Matthew Mosley with Collider wrote: “Its use of comedy only accentuates the cruelty Lăzărescu finds himself in, making an already tragic story into one of the most painful films in recent years. But it also serves as a necessary break from the injustice that swamps the film, with its careful placement ensuring the anguish never becomes too overwhelming, while still leaving plenty of room for Puiu’s searing critique of the industry… The line about his drinking habits recurs with such frequency it’s almost impossible not to laugh, and when combined with every obstacle under the sun blocking his path to salvation it’s as though the film is sucking away all your tears and common decency with every second until laughter is the only possible response you have left.”

Murphy’s Law, in which bad luck accumulates in a cascading, cosmically unfair fashion, is a prominent theme. Dante seems cursed and damnably destined to die after being refused care by one health practitioner after another, whether that’s due to their insensitivity, bias, or fatigue or because of coinciding misfortune like the bus accident that drains the health care resources of the surrounding community.

Another message espoused by The Death of Mr. Lazarescu is the value of the good Samaritan, and how we are our brothers’ keepers. Mioara the paramedic refuses to allow Dante to slip through the cracks and be ignored, persisting in shuttling him to four different hospitals and ultimately refusing to abandon him until he’s cared for. While she’s not perfect (consider the scene in the back of the ambulance where Dante complains of thirst while she asks the driver for a beverage, which she proceeds to drink while Dante suffers), Mioara proves to be the patient’s guardian angel of sorts, increasingly committed to ensuring that he is properly cared for. Perhaps being closer in age to Mr. Lazarescu reminds her of her encroaching mortality, which triggers a quietly empathetic drive that stands in stark contrast to the callous and cruel attitudes of the younger doctors and nurses who speak condescendingly and demonstrate no compassion for this terribly ill man.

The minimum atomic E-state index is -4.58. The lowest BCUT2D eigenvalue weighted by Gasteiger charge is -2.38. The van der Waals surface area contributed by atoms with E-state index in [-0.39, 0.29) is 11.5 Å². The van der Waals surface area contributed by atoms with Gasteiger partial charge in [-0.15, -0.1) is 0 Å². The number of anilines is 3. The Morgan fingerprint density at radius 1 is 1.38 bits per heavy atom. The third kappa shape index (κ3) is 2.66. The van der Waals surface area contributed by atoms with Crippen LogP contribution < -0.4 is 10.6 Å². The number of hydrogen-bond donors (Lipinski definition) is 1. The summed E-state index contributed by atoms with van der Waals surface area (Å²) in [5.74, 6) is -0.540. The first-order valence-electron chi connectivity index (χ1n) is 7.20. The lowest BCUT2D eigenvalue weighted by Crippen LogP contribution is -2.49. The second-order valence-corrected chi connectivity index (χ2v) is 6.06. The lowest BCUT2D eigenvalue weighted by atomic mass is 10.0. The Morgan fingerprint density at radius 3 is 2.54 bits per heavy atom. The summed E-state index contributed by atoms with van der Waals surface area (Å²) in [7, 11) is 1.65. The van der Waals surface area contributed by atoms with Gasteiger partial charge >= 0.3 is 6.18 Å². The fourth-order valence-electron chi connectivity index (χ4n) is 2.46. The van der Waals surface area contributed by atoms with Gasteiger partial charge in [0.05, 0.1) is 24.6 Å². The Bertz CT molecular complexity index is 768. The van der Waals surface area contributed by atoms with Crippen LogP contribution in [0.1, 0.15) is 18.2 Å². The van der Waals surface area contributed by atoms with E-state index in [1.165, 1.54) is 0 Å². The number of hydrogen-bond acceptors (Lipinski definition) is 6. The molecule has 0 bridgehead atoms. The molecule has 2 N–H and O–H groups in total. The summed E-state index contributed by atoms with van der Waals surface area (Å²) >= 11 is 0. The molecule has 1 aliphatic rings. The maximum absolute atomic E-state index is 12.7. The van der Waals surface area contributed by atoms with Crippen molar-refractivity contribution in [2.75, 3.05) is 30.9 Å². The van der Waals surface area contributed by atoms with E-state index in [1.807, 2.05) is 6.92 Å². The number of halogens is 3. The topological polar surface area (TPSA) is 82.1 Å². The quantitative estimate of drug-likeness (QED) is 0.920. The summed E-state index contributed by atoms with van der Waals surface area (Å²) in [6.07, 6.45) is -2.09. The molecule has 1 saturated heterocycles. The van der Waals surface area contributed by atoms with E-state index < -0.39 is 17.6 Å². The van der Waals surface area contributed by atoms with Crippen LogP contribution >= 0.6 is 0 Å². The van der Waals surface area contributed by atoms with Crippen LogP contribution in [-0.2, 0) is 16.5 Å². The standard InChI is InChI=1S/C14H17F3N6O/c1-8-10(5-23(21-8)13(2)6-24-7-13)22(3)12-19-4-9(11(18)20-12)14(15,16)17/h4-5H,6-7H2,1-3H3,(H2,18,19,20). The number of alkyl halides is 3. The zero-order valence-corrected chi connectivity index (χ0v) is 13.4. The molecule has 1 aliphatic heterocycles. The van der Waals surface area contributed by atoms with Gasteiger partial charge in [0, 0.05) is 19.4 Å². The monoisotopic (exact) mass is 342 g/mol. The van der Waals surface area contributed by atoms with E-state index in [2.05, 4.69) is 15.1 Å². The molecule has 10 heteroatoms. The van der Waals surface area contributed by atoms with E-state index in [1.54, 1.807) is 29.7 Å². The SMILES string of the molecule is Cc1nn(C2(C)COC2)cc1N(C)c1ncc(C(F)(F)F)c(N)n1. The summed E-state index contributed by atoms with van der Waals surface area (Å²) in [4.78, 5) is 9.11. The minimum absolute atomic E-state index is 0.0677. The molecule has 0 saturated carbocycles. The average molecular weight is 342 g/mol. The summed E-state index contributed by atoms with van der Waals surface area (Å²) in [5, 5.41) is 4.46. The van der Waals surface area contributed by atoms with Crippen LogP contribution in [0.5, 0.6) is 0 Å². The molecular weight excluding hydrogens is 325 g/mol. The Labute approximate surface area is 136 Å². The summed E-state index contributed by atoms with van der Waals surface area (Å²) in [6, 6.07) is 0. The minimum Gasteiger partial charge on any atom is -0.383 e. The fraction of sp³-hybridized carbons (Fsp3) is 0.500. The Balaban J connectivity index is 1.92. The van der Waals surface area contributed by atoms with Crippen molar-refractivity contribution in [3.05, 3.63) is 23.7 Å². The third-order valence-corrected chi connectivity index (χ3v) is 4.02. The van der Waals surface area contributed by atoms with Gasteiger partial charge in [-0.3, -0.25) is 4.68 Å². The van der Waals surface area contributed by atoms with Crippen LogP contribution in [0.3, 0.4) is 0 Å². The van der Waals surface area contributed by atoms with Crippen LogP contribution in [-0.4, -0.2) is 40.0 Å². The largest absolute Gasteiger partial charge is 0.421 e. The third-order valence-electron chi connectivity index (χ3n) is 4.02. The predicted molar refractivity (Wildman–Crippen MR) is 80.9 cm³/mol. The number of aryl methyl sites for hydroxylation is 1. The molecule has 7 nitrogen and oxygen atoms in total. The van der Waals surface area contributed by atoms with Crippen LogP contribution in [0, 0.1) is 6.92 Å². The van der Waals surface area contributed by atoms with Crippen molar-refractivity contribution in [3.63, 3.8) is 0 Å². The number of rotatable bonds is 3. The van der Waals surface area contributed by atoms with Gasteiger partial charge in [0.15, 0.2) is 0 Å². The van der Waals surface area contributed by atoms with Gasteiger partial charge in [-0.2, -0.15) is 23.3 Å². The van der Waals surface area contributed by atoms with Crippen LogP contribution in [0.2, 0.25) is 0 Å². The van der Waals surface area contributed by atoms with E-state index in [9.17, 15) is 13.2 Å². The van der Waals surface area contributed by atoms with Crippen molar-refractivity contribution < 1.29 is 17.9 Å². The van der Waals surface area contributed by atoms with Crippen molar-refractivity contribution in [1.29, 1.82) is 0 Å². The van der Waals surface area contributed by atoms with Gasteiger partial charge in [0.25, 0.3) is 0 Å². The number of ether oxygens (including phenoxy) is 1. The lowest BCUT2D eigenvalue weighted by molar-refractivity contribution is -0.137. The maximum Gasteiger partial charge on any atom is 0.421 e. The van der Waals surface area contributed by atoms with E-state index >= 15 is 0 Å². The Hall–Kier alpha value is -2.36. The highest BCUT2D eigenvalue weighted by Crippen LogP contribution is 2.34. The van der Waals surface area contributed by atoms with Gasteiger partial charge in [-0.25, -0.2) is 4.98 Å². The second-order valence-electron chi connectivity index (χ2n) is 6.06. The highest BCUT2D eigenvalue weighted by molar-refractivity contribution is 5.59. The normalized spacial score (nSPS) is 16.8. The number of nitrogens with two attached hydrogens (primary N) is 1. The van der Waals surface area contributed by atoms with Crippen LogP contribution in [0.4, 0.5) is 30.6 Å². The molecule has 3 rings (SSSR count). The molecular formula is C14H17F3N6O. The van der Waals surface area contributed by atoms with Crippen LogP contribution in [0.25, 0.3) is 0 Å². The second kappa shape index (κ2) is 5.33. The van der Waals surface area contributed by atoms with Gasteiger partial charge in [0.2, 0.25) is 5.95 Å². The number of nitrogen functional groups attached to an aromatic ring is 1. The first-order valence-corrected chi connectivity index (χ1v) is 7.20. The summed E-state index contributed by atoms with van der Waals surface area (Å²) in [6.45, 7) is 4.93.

The movie also explores the dangers of bureaucracy and overtaxing crucial public resources—in this case, the health care system, which this film savagely indicts. The Death of Mr. Lazarescu is a searing critique of the operational paradigm of institutions that practice Western medicine and what happens when the public safety net is pushed to its limits. This criticism here isn’t necessarily limited to health care providers and facilities in Romania— the finger is pointed at any country where many patients receive insensitive and deficient care from unfeeling practitioners who selfishly ignore their Hippocratic oath.

Lastly, Puiu and company are reminding us not to judge a book by its cover. Every healthcare professional who encounters Dante either assumes his condition is caused by intoxication or that he’s not worthy of their time and attention away from other patients because he’s drunk. They continually dehumanize the man and rob him of any dignity with their sneering attitudes and outspoken disdain.

Similar works

  • Dante’s Inferno
  • The TV show ER
  • Frederick Wiseman’s observational films and documentaries that explore American institutions, including The Cool World, Titcut Follies, City Hall, La Danse, and Ex Libris: The New York Public Library
  • Dry humor dramedies like The Lobster and The Killing of a Sacred Deer by Yorgos Lanthimos
  • L’Enfant and The Son, two works by the Dardenne brothers
  • 4 Months, 3 Weeks, and 2 Days
  • Bringing out the Dead
  • The Waiting Room

Other films by Cristi Puiu

  • Stuff and Dough
  • Aurora
  • Bridges of Sarajevo
  • Sieranevada
  • Malmkrog